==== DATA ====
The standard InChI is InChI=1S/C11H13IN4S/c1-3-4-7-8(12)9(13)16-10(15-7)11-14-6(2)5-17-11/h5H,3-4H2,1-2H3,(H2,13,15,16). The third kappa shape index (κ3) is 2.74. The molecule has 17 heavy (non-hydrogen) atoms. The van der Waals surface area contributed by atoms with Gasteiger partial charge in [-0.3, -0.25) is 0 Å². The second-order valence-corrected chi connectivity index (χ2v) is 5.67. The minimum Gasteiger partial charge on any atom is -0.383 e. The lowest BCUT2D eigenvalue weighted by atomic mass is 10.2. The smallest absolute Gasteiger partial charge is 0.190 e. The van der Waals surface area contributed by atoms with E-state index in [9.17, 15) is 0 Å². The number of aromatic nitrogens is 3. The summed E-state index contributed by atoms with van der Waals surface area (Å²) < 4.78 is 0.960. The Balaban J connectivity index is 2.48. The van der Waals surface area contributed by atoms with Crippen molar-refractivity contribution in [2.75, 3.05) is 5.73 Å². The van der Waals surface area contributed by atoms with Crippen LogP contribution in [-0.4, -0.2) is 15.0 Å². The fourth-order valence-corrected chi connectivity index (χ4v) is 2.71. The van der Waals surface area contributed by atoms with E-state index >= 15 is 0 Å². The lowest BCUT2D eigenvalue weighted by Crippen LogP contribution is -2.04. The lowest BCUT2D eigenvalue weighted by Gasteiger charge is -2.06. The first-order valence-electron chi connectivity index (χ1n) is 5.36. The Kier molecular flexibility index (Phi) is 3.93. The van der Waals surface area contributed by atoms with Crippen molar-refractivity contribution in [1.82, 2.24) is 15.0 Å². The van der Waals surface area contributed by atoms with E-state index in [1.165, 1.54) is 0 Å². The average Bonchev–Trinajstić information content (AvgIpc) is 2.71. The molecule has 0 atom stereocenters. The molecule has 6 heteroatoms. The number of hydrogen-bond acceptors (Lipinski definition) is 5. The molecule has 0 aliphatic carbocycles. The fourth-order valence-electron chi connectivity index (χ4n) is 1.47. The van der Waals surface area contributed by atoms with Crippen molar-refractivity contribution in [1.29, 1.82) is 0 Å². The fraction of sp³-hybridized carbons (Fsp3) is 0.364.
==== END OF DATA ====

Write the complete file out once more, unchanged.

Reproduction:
The standard InChI is InChI=1S/C11H13IN4S/c1-3-4-7-8(12)9(13)16-10(15-7)11-14-6(2)5-17-11/h5H,3-4H2,1-2H3,(H2,13,15,16). The third kappa shape index (κ3) is 2.74. The molecule has 17 heavy (non-hydrogen) atoms. The van der Waals surface area contributed by atoms with Gasteiger partial charge in [-0.3, -0.25) is 0 Å². The second-order valence-corrected chi connectivity index (χ2v) is 5.67. The minimum Gasteiger partial charge on any atom is -0.383 e. The lowest BCUT2D eigenvalue weighted by atomic mass is 10.2. The smallest absolute Gasteiger partial charge is 0.190 e. The van der Waals surface area contributed by atoms with E-state index in [9.17, 15) is 0 Å². The number of aromatic nitrogens is 3. The summed E-state index contributed by atoms with van der Waals surface area (Å²) < 4.78 is 0.960. The Balaban J connectivity index is 2.48. The van der Waals surface area contributed by atoms with Crippen molar-refractivity contribution in [2.75, 3.05) is 5.73 Å². The van der Waals surface area contributed by atoms with Crippen LogP contribution in [-0.4, -0.2) is 15.0 Å². The fourth-order valence-corrected chi connectivity index (χ4v) is 2.71. The van der Waals surface area contributed by atoms with E-state index >= 15 is 0 Å². The lowest BCUT2D eigenvalue weighted by Crippen LogP contribution is -2.04. The lowest BCUT2D eigenvalue weighted by Gasteiger charge is -2.06. The first-order valence-electron chi connectivity index (χ1n) is 5.36. The Kier molecular flexibility index (Phi) is 3.93. The van der Waals surface area contributed by atoms with Crippen molar-refractivity contribution in [1.82, 2.24) is 15.0 Å². The van der Waals surface area contributed by atoms with E-state index in [1.165, 1.54) is 0 Å². The average Bonchev–Trinajstić information content (AvgIpc) is 2.71. The molecule has 0 atom stereocenters. The molecule has 6 heteroatoms. The number of hydrogen-bond acceptors (Lipinski definition) is 5. The molecule has 0 aliphatic carbocycles. The fourth-order valence-electron chi connectivity index (χ4n) is 1.47. The van der Waals surface area contributed by atoms with Crippen molar-refractivity contribution in [1.29, 1.82) is 0 Å². The fraction of sp³-hybridized carbons (Fsp3) is 0.364.